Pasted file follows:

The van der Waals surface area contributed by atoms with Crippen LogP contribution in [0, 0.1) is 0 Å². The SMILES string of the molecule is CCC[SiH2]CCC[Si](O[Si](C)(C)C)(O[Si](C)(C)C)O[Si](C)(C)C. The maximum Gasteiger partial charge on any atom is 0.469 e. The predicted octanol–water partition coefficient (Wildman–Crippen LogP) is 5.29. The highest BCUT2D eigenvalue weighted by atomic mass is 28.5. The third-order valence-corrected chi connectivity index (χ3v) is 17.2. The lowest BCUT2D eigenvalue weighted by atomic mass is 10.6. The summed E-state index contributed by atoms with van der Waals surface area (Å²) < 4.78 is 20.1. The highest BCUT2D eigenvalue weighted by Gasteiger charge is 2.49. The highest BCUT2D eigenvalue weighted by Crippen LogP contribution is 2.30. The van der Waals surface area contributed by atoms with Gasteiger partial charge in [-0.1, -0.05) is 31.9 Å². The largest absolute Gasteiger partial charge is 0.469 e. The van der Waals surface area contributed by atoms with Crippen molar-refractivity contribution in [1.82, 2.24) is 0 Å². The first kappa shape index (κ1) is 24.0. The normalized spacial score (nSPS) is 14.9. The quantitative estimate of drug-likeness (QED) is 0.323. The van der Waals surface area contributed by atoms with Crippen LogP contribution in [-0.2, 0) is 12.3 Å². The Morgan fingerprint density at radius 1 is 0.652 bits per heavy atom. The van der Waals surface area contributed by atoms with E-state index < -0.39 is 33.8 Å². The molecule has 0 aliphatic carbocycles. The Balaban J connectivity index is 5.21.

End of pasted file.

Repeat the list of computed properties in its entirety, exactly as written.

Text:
The van der Waals surface area contributed by atoms with Crippen LogP contribution in [0, 0.1) is 0 Å². The SMILES string of the molecule is CCC[SiH2]CCC[Si](O[Si](C)(C)C)(O[Si](C)(C)C)O[Si](C)(C)C. The maximum Gasteiger partial charge on any atom is 0.469 e. The predicted octanol–water partition coefficient (Wildman–Crippen LogP) is 5.29. The highest BCUT2D eigenvalue weighted by atomic mass is 28.5. The third-order valence-corrected chi connectivity index (χ3v) is 17.2. The lowest BCUT2D eigenvalue weighted by atomic mass is 10.6. The summed E-state index contributed by atoms with van der Waals surface area (Å²) < 4.78 is 20.1. The highest BCUT2D eigenvalue weighted by Gasteiger charge is 2.49. The highest BCUT2D eigenvalue weighted by Crippen LogP contribution is 2.30. The van der Waals surface area contributed by atoms with Gasteiger partial charge in [-0.1, -0.05) is 31.9 Å². The largest absolute Gasteiger partial charge is 0.469 e. The van der Waals surface area contributed by atoms with Crippen molar-refractivity contribution in [1.82, 2.24) is 0 Å². The first kappa shape index (κ1) is 24.0. The normalized spacial score (nSPS) is 14.9. The quantitative estimate of drug-likeness (QED) is 0.323. The van der Waals surface area contributed by atoms with Crippen LogP contribution in [-0.2, 0) is 12.3 Å². The Morgan fingerprint density at radius 1 is 0.652 bits per heavy atom. The van der Waals surface area contributed by atoms with E-state index < -0.39 is 33.8 Å². The molecule has 0 aliphatic carbocycles. The Balaban J connectivity index is 5.21.